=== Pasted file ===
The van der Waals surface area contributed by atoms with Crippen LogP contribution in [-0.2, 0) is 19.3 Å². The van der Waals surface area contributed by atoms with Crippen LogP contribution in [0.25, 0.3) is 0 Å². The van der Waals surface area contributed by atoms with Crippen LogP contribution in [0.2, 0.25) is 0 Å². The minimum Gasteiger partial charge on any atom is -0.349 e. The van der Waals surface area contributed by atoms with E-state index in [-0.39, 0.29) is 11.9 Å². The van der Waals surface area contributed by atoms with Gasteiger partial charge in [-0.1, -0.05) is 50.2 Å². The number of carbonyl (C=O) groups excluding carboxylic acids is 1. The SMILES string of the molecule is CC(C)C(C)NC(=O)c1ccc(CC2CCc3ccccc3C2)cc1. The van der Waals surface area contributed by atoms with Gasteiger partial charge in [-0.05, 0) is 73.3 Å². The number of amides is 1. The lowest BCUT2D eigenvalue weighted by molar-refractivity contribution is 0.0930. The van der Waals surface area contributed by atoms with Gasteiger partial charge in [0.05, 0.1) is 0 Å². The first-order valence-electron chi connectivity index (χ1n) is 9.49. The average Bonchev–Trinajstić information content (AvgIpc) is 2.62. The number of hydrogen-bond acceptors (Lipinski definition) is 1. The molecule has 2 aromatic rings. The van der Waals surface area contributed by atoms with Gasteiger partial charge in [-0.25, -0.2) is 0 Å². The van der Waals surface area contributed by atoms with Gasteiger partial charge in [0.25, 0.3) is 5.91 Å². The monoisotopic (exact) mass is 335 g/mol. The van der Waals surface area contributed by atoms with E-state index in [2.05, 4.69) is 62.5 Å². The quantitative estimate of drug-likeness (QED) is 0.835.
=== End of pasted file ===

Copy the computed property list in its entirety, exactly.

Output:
The van der Waals surface area contributed by atoms with Crippen LogP contribution in [-0.2, 0) is 19.3 Å². The van der Waals surface area contributed by atoms with Crippen LogP contribution in [0.25, 0.3) is 0 Å². The van der Waals surface area contributed by atoms with Crippen LogP contribution in [0.2, 0.25) is 0 Å². The minimum Gasteiger partial charge on any atom is -0.349 e. The van der Waals surface area contributed by atoms with E-state index in [-0.39, 0.29) is 11.9 Å². The van der Waals surface area contributed by atoms with Gasteiger partial charge in [-0.1, -0.05) is 50.2 Å². The number of carbonyl (C=O) groups excluding carboxylic acids is 1. The SMILES string of the molecule is CC(C)C(C)NC(=O)c1ccc(CC2CCc3ccccc3C2)cc1. The van der Waals surface area contributed by atoms with Gasteiger partial charge in [-0.05, 0) is 73.3 Å². The number of amides is 1. The lowest BCUT2D eigenvalue weighted by molar-refractivity contribution is 0.0930. The van der Waals surface area contributed by atoms with Gasteiger partial charge in [0.05, 0.1) is 0 Å². The first-order valence-electron chi connectivity index (χ1n) is 9.49. The average Bonchev–Trinajstić information content (AvgIpc) is 2.62. The number of hydrogen-bond acceptors (Lipinski definition) is 1. The molecule has 2 aromatic rings. The van der Waals surface area contributed by atoms with Gasteiger partial charge in [-0.25, -0.2) is 0 Å². The van der Waals surface area contributed by atoms with Gasteiger partial charge in [0.25, 0.3) is 5.91 Å². The monoisotopic (exact) mass is 335 g/mol. The van der Waals surface area contributed by atoms with E-state index in [2.05, 4.69) is 62.5 Å². The quantitative estimate of drug-likeness (QED) is 0.835.